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and Mediation Center
Pfizer Inc. v. BargainName.com
Case No. D2005-0299
1. The Parties
The Complainant is Pfizer Inc., New York, New York, United States of America, represented by Kaye Scholer, LLP, United States of America.
The Respondent is BargainName.com, Domain Admin, Georgetown, Grand Cayman,
United Kingdom of Great Britain and Northern Ireland.
2. The Domain Name and Registrar
The disputed domain name <pfzer.com> is registered with Mobile Name Services,
3. Procedural History
The Complaint was filed with the WIPO Arbitration and Mediation Center (the “Center”) on March 23, 2005. On March 24, 2005, the Center transmitted by email to Mobile Name Services, Inc., a request for registrar verification in connection with the domain name at issue. On March 24, 2005, Mobile Name Services, Inc. transmitted by email to the Center its verification response confirming that:
(a) it is the registrar of the domain name;
(b) the domain name is registered to the Respondent;
(c) the Respondent’s contact details and those of its administrative, billing and technical contacts are as set out in the Complaint;
(d) the language of the registration agreement is English.
The Center verified that the Complaint satisfied the formal requirements of the Uniform Domain Name Dispute Resolution Policy (the “Policy”), the Rules for Uniform Domain Name Dispute Resolution Policy (the “Rules”), and the WIPO Supplemental Rules for Uniform Domain Name Dispute Resolution Policy (the “Supplemental Rules”).
In accordance with the Rules, paragraphs 2(a) and 4(a), the Center formally notified the Respondent of the Complaint, and the proceedings commenced on March 31, 2005. In accordance with the Rules, paragraph 5(a), the due date for Response was April 20, 2005. The Respondent did not submit any response. Accordingly, the Center notified the Respondent’s default on April 21, 2005.
The Center appointed Warwick A. Rothnie as the sole
panelist in this matter on April 22, 2005. The Panel finds that it was properly
constituted. The Panel has submitted the Statement of Acceptance and Declaration
of Impartiality and Independence, as required by the Center to ensure compliance
with the Rules, paragraph 7.
4. Factual Background
The Complaint asserts the following facts which have not been disputed. Accordingly, consistent with the Panel’s obligation under the Rules (see paragraph 15(a)), the Panel treats these facts as sufficiently proved for the purposes of this Complaint.
The Complainant, Pfizer Inc., is one of the largest pharmaceutical enterprises in the world, operating in more than 150 countries. It discovers, develops, manufactures and markets leading prescription medicines for humans and animals as well as many consumer products.
The trademark PFIZER has been in use since 1849. The Complainant has owned a US trademark registration, No. 501,762, since August 24, 1948. It has had a US registration for PFIZER and an oval device, No. 626,088, since 1956. It also has trademark registrations in Canada, Japan, Mexico, United Kingdom of Great Britain and Northern Ireland and for Community Trademarks.
In 2003, the Complainant reported revenues under its name of US$45.2 billion and invests US$100 million each week in research and development.
Exhibit 5 to the Complaint contains a print out of the website which the domain name resolved to on March 15, 2005, made by the Complainant’s lawyers. It shows a type of web search page listing a number of categories including (in order) Jobs, Pharmacy, Products, Corporate Information. Under “Products” are listed (in order) Norvasc, Dilantin, Male Infertility, Airline tickets and Texas holdem. When viewed on April 28, 2005, the order of some of these categories was slightly different.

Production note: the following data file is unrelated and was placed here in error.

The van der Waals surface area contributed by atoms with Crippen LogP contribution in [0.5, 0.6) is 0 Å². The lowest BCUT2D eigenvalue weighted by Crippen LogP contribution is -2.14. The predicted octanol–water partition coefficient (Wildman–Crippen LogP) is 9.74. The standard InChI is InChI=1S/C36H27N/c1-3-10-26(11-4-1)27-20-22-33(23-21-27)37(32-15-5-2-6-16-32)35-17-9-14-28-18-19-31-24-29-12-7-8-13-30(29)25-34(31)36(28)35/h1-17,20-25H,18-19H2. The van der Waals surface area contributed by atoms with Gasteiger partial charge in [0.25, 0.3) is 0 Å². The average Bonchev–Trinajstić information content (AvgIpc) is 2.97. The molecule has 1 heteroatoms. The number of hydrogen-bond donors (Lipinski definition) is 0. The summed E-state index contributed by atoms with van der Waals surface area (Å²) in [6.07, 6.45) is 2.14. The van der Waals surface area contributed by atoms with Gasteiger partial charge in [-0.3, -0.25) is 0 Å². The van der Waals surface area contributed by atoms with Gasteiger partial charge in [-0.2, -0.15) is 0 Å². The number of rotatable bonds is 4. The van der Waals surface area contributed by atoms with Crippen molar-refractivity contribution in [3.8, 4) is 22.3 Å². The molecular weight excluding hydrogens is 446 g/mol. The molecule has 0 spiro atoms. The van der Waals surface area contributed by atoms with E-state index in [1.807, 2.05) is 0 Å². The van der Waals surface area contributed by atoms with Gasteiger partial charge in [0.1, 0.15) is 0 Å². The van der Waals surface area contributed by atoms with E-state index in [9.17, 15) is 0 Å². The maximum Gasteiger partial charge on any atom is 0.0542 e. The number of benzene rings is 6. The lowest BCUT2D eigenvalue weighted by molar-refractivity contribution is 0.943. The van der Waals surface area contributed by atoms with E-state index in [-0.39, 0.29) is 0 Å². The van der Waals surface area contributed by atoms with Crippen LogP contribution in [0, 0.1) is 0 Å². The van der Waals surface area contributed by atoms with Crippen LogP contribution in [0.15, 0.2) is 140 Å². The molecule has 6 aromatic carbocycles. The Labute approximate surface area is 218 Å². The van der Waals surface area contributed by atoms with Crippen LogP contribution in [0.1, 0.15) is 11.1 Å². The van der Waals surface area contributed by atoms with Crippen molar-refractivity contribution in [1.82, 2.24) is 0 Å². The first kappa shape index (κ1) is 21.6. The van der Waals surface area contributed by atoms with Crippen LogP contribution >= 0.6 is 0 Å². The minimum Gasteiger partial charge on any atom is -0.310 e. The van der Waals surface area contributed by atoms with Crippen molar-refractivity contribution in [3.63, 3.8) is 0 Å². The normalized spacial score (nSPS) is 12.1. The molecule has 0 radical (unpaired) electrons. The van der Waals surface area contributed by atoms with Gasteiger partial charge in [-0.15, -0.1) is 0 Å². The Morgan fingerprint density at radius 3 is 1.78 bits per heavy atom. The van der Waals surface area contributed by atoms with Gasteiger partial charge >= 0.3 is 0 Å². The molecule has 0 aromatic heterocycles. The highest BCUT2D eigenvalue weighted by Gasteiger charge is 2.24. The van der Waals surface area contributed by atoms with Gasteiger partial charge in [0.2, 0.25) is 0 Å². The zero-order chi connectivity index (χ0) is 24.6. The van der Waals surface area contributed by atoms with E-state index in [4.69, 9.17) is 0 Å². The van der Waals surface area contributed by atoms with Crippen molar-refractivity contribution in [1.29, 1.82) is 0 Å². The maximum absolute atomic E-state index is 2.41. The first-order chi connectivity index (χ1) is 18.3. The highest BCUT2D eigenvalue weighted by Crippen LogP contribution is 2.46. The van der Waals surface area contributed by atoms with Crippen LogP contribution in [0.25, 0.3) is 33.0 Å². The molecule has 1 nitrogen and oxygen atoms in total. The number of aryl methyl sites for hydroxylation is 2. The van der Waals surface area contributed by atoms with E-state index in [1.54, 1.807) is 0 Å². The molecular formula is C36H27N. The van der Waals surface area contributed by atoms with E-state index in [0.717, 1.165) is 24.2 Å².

Exhibit 6 to the Complaint contains print outs of
the websites which the links on the Respondent’s website under the heading
“Pharmacy” resolved. These include “www.usamedsonline.com”;
“www.usmedsatcost.com”; “www.newpharm.net” and “www.pillvault.com”
– from the content of which, all appear to seek custom from customers
in the USA at least. Other “sponsored” links are to Candrugstore.com
and medoutletcanada.com. It would appear from the content of all websites that
they are willing to sell to customers outside their home locations (although
“www.pillvault.com”, at least, disclaims the power to sell VIAGRA
products in Nevada or Missouri in the USA “due to state laws”.
5. Discussion and Findings
As the Center has communicated the Complaint to the contact details which the Registrar for the domain name has confirmed are the current contact details for the Respondent, the Panel is satisfied that the Center has taken all reasonable steps to bring the Complaint to the Respondent’s attention.
There being no Response, paragraphs 5(e) and 14(a) of the Rules direct the Panel, in the absence of exceptional circumstances, to decide the dispute on the basis of the Complaint where the Respondent does not submit a Response. This is not a simple “rubber stamping”, however, as paragraph 15(a) directs the Panel to decide a Complaint on the basis of the statements and documents submitted and in accordance with the Policy, the Rules and principles of law that the Panel deems applicable.
Under paragraph 4(a) of the Policy, the Complainant has the burden of proof in respect of the following three elements:-
(i) The domain name is identical or confusingly similar to a trade mark or service mark in which the Complainant has rights; and
(ii) The Respondent has no rights or legitimate interests in respect of the domain name; and
(iii) The domain name has been registered and is being used in bad faith.
I consider each of these in turn below.
A. Identical or Confusingly Similar
There are two parts to this inquiry: does the Complainant have trademark rights and, if so, is the disputed domain name identical or confusingly similar to those rights.
At the least, the Complainant has demonstrated ownership of the registered
trademarks referred to in section 4 above. It also seems likely that the Complainant
can claim common law rights in many parts of the world (where such rights are
recognised) in view of both the longevity and scale of its operations. In any
event, the trademark registrations established in the Complaint cover both the
USA and Canada where online pharmacies linked to the Respondent’s website
are located and appear to seek custom. The Panel notes, however, that many panels
have concluded that the location of the registration(s) is (are) irrelevant
to satisfaction of this requirement. See for example the discussion in Thaigem
Global Marketing Limited v. Sanchai Aree WIPO
Case No D2002-0358.
The question of resemblance for the purposes of the Policy requires a comparison
of the domain name to the trademark rights which have been proved. This is a
different test to that involved in trademark law where questions of the goods
or services covered by the trademark rights can be relevant to the likelihood
of confusion: see for example Disney Enterprises, Inc. v. John Zuccarini,
Cupcake City and Cupcake Patrol, WIPO